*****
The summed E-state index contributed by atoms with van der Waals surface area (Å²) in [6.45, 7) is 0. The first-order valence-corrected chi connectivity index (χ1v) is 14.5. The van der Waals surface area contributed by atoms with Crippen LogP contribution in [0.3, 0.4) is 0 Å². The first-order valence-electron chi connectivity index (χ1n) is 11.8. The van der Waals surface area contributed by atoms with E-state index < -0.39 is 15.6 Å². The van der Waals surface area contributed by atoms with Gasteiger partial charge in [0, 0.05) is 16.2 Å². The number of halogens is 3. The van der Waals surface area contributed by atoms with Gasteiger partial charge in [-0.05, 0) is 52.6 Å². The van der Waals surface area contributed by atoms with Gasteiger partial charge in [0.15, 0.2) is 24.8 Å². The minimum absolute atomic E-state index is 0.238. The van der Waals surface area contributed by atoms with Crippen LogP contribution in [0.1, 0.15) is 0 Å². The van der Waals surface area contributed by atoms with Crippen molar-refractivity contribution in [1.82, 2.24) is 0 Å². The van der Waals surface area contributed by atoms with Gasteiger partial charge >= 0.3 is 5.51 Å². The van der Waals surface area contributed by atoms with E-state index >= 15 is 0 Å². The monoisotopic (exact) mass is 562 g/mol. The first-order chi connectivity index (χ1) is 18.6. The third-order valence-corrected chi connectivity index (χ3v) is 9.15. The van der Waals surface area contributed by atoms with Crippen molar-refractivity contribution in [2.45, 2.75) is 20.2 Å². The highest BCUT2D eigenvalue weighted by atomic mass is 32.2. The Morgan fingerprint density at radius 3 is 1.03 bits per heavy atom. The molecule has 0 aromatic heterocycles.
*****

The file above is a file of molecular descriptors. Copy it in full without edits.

The summed E-state index contributed by atoms with van der Waals surface area (Å²) in [6.45, 7) is 0. The first-order valence-corrected chi connectivity index (χ1v) is 14.5. The van der Waals surface area contributed by atoms with Crippen LogP contribution in [0.3, 0.4) is 0 Å². The first-order valence-electron chi connectivity index (χ1n) is 11.8. The van der Waals surface area contributed by atoms with E-state index < -0.39 is 15.6 Å². The van der Waals surface area contributed by atoms with Gasteiger partial charge in [0, 0.05) is 16.2 Å². The number of halogens is 3. The van der Waals surface area contributed by atoms with Gasteiger partial charge in [-0.05, 0) is 52.6 Å². The van der Waals surface area contributed by atoms with Gasteiger partial charge in [0.15, 0.2) is 24.8 Å². The minimum absolute atomic E-state index is 0.238. The van der Waals surface area contributed by atoms with Crippen LogP contribution in [0.1, 0.15) is 0 Å². The van der Waals surface area contributed by atoms with Crippen molar-refractivity contribution in [1.82, 2.24) is 0 Å². The van der Waals surface area contributed by atoms with Gasteiger partial charge >= 0.3 is 5.51 Å². The van der Waals surface area contributed by atoms with E-state index >= 15 is 0 Å². The monoisotopic (exact) mass is 562 g/mol. The first-order chi connectivity index (χ1) is 18.6. The third-order valence-corrected chi connectivity index (χ3v) is 9.15. The van der Waals surface area contributed by atoms with Crippen molar-refractivity contribution in [2.45, 2.75) is 20.2 Å². The highest BCUT2D eigenvalue weighted by atomic mass is 32.2. The Morgan fingerprint density at radius 3 is 1.03 bits per heavy atom. The molecule has 0 aromatic heterocycles.